When I sold educational books door-to-door, I needed to get something totally different across. I needed to appear none threatening. To do that, I would turn sideways as I waited for them to open the door so they would see my whole profile, and not think I was threatening as someone head on would be. My voice was low and slow for this presentation.

    To become better at sales, we shouldn’t just focus on the words we use, rather pay attention to our voice tone and speed, as well as our posture. These simple tips can make a world of difference in your presentation and interactions with the people you are doing business with.

    Emmie Brown is an executive level coach and an expert in the Psychology of Scripting. Emmie started her career with The Southwestern Company as a student intern at the University of North Carolina. She continued to work with Southwestern over the next 10 years as a top producing sales manager until joining Southwestern Consulting in 2009. Emmie has spent the last 4 years traveling the country as a professional sales trainer, executive coach and business consultant with Southwestern Consulting and the Success Starts Now! conference series. She is also the author of the audio series Talk Less, Sell More and a breakout presenter at the Success Starts Now! sales training conference.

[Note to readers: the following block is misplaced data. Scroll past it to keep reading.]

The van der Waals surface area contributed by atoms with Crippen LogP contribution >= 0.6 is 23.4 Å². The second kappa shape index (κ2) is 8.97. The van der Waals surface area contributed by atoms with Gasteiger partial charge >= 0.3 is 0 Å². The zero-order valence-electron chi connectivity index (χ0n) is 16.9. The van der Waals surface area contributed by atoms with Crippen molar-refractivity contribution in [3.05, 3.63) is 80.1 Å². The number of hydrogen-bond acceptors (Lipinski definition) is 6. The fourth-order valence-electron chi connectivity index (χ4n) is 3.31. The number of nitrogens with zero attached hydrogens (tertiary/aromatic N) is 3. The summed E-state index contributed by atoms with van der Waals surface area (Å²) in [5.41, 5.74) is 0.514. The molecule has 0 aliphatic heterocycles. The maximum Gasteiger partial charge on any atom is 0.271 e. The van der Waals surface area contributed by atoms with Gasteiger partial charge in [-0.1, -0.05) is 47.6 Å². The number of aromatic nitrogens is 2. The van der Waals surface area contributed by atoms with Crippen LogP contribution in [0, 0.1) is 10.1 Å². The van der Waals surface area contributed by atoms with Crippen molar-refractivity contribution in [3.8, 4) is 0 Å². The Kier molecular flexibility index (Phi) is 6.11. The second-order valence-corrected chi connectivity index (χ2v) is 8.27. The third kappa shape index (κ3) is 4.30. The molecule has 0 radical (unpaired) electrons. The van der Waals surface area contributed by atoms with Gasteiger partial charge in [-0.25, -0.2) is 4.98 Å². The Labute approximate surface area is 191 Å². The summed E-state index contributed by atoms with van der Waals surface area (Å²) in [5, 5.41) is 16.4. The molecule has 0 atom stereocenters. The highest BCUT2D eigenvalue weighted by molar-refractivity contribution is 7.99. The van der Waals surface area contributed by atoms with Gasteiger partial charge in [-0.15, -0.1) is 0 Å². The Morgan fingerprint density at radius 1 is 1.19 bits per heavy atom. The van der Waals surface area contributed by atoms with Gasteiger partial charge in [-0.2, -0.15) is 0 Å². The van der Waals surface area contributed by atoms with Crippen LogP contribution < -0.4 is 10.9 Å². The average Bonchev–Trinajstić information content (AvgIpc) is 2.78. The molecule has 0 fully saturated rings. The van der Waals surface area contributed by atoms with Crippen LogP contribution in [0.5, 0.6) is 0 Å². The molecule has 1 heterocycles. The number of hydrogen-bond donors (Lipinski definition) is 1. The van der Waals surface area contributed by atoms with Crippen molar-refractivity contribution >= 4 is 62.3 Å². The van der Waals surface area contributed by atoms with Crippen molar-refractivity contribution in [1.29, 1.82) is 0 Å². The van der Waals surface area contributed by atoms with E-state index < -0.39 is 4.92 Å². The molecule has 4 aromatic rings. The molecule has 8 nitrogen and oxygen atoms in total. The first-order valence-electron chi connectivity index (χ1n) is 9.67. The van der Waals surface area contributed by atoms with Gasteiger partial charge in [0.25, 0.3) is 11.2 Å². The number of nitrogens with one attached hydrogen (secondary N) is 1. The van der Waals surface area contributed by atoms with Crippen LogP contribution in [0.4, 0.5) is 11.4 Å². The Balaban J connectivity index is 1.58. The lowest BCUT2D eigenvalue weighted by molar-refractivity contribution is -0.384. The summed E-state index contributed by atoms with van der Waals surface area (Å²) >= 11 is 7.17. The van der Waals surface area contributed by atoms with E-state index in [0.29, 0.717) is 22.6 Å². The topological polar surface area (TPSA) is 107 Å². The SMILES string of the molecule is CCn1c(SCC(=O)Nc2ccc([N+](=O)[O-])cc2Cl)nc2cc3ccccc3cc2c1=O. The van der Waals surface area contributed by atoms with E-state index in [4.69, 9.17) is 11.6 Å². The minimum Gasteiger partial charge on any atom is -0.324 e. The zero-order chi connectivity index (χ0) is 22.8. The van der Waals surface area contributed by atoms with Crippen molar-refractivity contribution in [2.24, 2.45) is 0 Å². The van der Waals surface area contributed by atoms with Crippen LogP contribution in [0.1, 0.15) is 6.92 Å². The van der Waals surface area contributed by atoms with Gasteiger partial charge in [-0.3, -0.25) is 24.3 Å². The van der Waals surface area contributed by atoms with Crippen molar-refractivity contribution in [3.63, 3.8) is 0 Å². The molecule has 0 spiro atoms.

• Making Client Meetings Matter

    Guest Post By: Emmie Brown